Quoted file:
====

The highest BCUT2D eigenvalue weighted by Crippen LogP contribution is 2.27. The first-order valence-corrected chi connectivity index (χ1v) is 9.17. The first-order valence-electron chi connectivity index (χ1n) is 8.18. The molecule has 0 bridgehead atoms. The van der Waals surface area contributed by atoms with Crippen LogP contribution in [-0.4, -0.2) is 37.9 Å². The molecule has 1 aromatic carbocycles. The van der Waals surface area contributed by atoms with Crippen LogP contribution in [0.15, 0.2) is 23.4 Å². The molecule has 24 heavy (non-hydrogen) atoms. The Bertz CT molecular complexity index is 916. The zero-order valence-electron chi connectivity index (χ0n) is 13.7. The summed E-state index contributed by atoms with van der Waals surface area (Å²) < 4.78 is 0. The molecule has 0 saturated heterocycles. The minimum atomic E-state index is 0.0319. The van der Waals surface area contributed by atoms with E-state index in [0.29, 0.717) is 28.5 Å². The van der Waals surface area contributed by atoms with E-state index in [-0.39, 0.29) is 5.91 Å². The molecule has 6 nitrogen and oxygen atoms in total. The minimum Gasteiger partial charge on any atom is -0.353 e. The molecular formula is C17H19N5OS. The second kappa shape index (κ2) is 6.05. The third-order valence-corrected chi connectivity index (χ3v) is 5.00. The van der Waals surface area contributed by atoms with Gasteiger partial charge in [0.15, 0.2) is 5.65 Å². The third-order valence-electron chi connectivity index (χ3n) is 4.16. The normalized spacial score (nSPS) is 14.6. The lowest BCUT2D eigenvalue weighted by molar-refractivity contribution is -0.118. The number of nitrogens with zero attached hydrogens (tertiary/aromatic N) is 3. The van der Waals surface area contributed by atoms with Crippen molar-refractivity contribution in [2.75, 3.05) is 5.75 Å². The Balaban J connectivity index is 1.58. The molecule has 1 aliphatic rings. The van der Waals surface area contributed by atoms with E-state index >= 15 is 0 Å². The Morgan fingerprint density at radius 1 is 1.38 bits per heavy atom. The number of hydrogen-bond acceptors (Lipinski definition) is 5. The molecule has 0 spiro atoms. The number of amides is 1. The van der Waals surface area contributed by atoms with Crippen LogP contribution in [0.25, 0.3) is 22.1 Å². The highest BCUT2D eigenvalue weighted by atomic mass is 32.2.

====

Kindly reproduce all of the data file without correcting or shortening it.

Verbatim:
The highest BCUT2D eigenvalue weighted by Crippen LogP contribution is 2.27. The first-order valence-corrected chi connectivity index (χ1v) is 9.17. The first-order valence-electron chi connectivity index (χ1n) is 8.18. The molecule has 0 bridgehead atoms. The van der Waals surface area contributed by atoms with Crippen LogP contribution in [-0.4, -0.2) is 37.9 Å². The molecule has 1 aromatic carbocycles. The van der Waals surface area contributed by atoms with Crippen LogP contribution in [0.15, 0.2) is 23.4 Å². The molecule has 24 heavy (non-hydrogen) atoms. The Bertz CT molecular complexity index is 916. The zero-order valence-electron chi connectivity index (χ0n) is 13.7. The summed E-state index contributed by atoms with van der Waals surface area (Å²) < 4.78 is 0. The molecule has 0 saturated heterocycles. The minimum atomic E-state index is 0.0319. The van der Waals surface area contributed by atoms with E-state index in [0.29, 0.717) is 28.5 Å². The van der Waals surface area contributed by atoms with E-state index in [-0.39, 0.29) is 5.91 Å². The molecule has 6 nitrogen and oxygen atoms in total. The minimum Gasteiger partial charge on any atom is -0.353 e. The molecular formula is C17H19N5OS. The second kappa shape index (κ2) is 6.05. The third-order valence-corrected chi connectivity index (χ3v) is 5.00. The van der Waals surface area contributed by atoms with Gasteiger partial charge in [0.15, 0.2) is 5.65 Å². The third-order valence-electron chi connectivity index (χ3n) is 4.16. The normalized spacial score (nSPS) is 14.6. The lowest BCUT2D eigenvalue weighted by molar-refractivity contribution is -0.118. The number of nitrogens with zero attached hydrogens (tertiary/aromatic N) is 3. The van der Waals surface area contributed by atoms with Crippen molar-refractivity contribution in [2.75, 3.05) is 5.75 Å². The Balaban J connectivity index is 1.58. The molecule has 1 aliphatic rings. The van der Waals surface area contributed by atoms with E-state index >= 15 is 0 Å². The Morgan fingerprint density at radius 1 is 1.38 bits per heavy atom. The number of hydrogen-bond acceptors (Lipinski definition) is 5. The molecule has 0 spiro atoms. The number of amides is 1. The van der Waals surface area contributed by atoms with Crippen LogP contribution in [0.25, 0.3) is 22.1 Å². The highest BCUT2D eigenvalue weighted by atomic mass is 32.2.